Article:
Who knows how many cheap cost saving ingredients went into the record batch mix to fill it out.
I wouldn't be surprised, if in the next issue of 78 Quarterly I saw an article entitled: "disgruntled underpaid Paramount employees, defecating in "Batch" mix; partly responsible for poor audio quality".
... Or maybe I'd just like to see an article like that....

... Anyways, my point being, is they're a little worn sounding y'all... But they show improvement. "In the Shade Of the Old Apple Tree" starts out pretty quiet... but it gets louder and cleans up a little.
This is a great record.
Enjoy the music folks!

the INEVITABLE DISCLAIMER: "Kit gets serious for a second".
Im sure for most people this shouldn't be an issue but...
Sometimes in old music you will hear certain words, pertaining to race that were common place back in the day, but socially, they're not really kosher today.This might offend some people if they were to judge them by todays standards. If this is you, I remind you to please view these in their historical context or don't listen.

download these sweet sides!

Thursday, January 30, 2014

the Wise String Orchestra

Vocalion no. 5360

Here is the only record made by the Wise String Orchestra.

It was recorded tuesday, August 27th, 1929
It features:
Newman Wise -Fiddle,
C.J. Wise -banjo-mandolin,
George Wise -Guitar,
and an Unidentified vocal duet on "How dry I am".

How a band this good only made one record is beyond me...
But then again, it's usually the snazzy streamlined stuff that sells enough to motivate the record companies to keep pumping out product.

I guess the Wise String Orchestra just wasn't commercial mainstream shlock enough to be successful in the record business... Well... That, and the people who mostly liked this kind of music, didn't have much money to buy records in the first place..... And also the fact that this was recorded about two months before the most devastating stock market crash the United States had ever seen, probably helped to ensure the certain doom of this great string band's recording career. ... Just as it did to many others.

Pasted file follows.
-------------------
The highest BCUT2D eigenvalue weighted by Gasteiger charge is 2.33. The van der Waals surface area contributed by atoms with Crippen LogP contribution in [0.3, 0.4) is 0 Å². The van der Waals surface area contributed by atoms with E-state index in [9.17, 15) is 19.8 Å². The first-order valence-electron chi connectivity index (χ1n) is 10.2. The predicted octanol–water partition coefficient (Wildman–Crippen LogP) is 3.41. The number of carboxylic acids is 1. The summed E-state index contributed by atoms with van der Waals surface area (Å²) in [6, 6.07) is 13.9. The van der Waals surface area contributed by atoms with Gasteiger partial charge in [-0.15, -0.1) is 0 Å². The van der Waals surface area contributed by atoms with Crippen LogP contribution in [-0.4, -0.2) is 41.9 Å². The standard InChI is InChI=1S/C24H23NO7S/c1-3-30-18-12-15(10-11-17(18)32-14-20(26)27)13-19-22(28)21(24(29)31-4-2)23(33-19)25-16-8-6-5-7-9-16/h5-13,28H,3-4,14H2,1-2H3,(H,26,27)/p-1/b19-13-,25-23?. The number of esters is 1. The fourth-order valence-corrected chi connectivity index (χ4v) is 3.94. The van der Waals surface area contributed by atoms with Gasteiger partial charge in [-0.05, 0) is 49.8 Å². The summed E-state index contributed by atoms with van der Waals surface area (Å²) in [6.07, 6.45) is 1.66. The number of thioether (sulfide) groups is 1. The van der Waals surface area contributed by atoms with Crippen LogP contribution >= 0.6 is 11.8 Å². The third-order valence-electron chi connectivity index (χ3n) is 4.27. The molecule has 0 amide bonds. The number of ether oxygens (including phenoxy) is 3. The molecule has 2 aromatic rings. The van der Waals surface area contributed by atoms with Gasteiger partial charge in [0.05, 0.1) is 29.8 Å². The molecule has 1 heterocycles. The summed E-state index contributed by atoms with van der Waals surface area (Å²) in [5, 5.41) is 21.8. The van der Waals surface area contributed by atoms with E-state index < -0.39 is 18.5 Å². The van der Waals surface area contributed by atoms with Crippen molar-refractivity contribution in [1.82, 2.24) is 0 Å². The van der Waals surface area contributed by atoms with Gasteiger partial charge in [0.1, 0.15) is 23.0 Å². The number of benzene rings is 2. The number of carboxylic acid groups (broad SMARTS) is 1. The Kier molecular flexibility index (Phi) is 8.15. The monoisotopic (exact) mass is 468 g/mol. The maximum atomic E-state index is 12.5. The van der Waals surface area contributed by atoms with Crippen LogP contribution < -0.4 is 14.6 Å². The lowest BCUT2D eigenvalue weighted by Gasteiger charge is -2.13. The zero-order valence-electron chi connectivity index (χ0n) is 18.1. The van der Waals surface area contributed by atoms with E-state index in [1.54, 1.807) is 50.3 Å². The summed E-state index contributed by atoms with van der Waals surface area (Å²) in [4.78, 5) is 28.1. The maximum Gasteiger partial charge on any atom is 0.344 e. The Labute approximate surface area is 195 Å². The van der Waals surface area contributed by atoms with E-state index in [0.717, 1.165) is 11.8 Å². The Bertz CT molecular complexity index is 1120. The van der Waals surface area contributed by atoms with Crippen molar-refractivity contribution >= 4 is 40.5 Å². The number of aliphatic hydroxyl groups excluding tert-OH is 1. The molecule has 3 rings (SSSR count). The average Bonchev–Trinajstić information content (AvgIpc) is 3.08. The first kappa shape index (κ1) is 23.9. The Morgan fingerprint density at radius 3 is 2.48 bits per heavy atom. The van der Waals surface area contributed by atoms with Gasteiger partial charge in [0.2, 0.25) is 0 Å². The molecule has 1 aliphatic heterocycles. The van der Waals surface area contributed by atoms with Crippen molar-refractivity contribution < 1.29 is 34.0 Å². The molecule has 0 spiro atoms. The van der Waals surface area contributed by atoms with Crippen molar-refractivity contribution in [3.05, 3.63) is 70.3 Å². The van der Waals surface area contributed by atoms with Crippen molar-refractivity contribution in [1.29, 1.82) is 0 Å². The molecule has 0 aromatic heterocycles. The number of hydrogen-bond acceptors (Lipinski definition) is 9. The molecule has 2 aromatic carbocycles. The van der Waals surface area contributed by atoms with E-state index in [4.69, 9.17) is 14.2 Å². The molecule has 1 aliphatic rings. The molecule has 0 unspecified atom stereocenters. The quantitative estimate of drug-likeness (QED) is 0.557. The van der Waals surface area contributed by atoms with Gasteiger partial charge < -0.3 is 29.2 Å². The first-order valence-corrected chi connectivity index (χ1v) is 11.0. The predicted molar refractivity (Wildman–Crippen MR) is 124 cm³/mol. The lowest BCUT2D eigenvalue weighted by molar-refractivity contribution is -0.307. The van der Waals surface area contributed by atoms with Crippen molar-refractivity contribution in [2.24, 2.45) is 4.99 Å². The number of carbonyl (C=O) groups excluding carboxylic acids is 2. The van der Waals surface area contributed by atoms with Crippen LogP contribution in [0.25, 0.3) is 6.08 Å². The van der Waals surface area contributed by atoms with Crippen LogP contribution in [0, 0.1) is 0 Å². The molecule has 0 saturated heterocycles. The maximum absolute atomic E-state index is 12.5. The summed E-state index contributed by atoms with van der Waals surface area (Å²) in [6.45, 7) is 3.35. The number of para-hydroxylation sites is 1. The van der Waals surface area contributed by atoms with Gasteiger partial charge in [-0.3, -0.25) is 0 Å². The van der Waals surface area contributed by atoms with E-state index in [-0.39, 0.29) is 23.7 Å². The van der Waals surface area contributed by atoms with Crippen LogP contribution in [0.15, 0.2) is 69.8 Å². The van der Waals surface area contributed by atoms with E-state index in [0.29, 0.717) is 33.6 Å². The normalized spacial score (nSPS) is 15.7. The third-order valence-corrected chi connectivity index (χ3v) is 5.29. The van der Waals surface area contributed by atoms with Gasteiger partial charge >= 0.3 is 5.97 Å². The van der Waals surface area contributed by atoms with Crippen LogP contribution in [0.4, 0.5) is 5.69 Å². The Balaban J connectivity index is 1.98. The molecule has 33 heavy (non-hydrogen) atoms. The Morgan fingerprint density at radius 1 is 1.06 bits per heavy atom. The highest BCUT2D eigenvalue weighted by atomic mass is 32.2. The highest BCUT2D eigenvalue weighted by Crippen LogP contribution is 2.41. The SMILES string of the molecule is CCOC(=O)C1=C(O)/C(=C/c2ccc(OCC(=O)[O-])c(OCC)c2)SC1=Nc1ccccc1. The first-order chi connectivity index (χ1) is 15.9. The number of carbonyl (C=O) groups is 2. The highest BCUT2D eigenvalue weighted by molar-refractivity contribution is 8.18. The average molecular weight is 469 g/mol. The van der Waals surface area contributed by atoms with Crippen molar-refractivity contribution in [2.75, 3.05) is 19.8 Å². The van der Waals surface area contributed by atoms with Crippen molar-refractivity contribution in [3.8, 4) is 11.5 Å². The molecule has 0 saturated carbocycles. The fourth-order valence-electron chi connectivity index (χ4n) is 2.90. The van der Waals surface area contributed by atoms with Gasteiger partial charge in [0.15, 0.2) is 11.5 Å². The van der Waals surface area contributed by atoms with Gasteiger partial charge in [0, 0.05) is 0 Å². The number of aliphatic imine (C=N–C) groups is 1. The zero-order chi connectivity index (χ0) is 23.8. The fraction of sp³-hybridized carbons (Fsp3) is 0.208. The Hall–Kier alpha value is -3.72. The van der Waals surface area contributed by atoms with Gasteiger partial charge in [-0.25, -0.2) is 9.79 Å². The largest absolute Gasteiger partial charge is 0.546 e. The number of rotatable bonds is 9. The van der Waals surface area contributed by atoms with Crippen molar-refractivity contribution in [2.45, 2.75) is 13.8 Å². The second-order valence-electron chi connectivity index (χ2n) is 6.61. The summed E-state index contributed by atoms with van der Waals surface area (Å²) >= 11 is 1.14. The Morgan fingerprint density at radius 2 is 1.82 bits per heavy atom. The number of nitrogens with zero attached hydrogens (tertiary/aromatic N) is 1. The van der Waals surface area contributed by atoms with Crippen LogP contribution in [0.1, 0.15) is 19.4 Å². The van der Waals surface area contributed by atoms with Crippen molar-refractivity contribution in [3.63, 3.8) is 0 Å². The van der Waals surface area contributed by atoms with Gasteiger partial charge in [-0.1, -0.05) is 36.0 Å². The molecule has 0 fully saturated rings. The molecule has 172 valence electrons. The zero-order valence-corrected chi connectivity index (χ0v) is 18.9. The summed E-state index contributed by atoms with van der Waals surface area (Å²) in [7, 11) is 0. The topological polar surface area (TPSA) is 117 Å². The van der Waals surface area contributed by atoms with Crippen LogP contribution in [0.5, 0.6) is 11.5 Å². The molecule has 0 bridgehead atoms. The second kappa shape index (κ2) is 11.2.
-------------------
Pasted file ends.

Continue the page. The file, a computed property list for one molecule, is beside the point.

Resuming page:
The record companies dropped all their artists that weren't selling well during the depression.... That's probably why I have to look through endless piles of pop garbage before I find gems like this.

I found this one with my buddy Devin at a record store in Nanaimo, BC Canada of all places.
How a record recorded in Knoxville found it's way up so far north is anyones guess.

the record store guy told us they only had a small handful of 78's.
We were surprised they had any at all. We were even more surprised when we found boxes and boxes of them under all the cd racks in the store. we spent hours in there.

We had to wait till the next day for the owner to price them, but we must have bought close to 100 records. All really good prices too!
Most of them were $1-5 bucks!... A few of them were $10.

Lots of good hillbilly, jazzy 1920's novelty stuff, some foreign records, and I found one pre war blues record there too. Columbia 14639. Rufus & Ben Quillian. A real rarity!

It's like what you want to have happen every-time you're looking for records.

So, here it is folks!
Vocalion 5360 by the Wise String Orchestra.
Their recording career may have been short lived, but their music lives on forever in epic victory!!!
... and their version of Yellow Dog Blues rules ass! 

Monday, December 30, 2013

Baby Aristocrats Band & Tom Gates Orchestra

Gennett no. 6198

We'll folks, here's a genuine rarity!
78 quarterly list's this in their "rarest 78's" section but doesn't give an estimation of how many copies there might be floating around out there, so, it's any ones guess folks!

This copy came to me through a trade with Devin Champlin of the Gallus Brothers who said :

"I got that record in Aberdeen at a seriously messy junk shop. Was in a shopping cart with a bunch of random shit like a lamp...some cool Greek stuff there too. All of it was loose in the cart and some were broken. I think they we're 50 cents but he just gave me 3 for a dollar."

Devin has really good luck finding 78's. He once junked a Henry Thomas on Vocalion while we were record hunting... 
When I saw what he found, I went through all the 78's again....all I found was a cracked Vernon Dalhart. Damn you Devin! Dammmnnn yooouuu!!!!

Heh heh... jus' kiddn' buddy.
Anyway, Devin's a real pal, and he traded me this record.
It's a rare one, and unfortunately it comes to us in rare messy junk store shopping cart condition.
It's pretty crunchy in the beginning  (especially the Tom Gates side) but the sound improves as the record plays.
So... you be the judge.

In 78 Quarterly it only lists one copy owned by Jim Lindsay in "NM-" condition. 
For those of you that don't grade 78's, "NM-" (near mint) is just a hair below "NM+", and there is virtually no higher grade than "NM+"for 78's  (which means it's just about as clean of a copy as you're ever gonna hope to find).... so Jim, if your reading this, please record your record and post it....  cause your copy is probably way cleaner than mine.

Special thanks again to Devin Champlin for rescuing this little gem from the shopping cart gallows of Aberdeen.
cheers folks~Stymee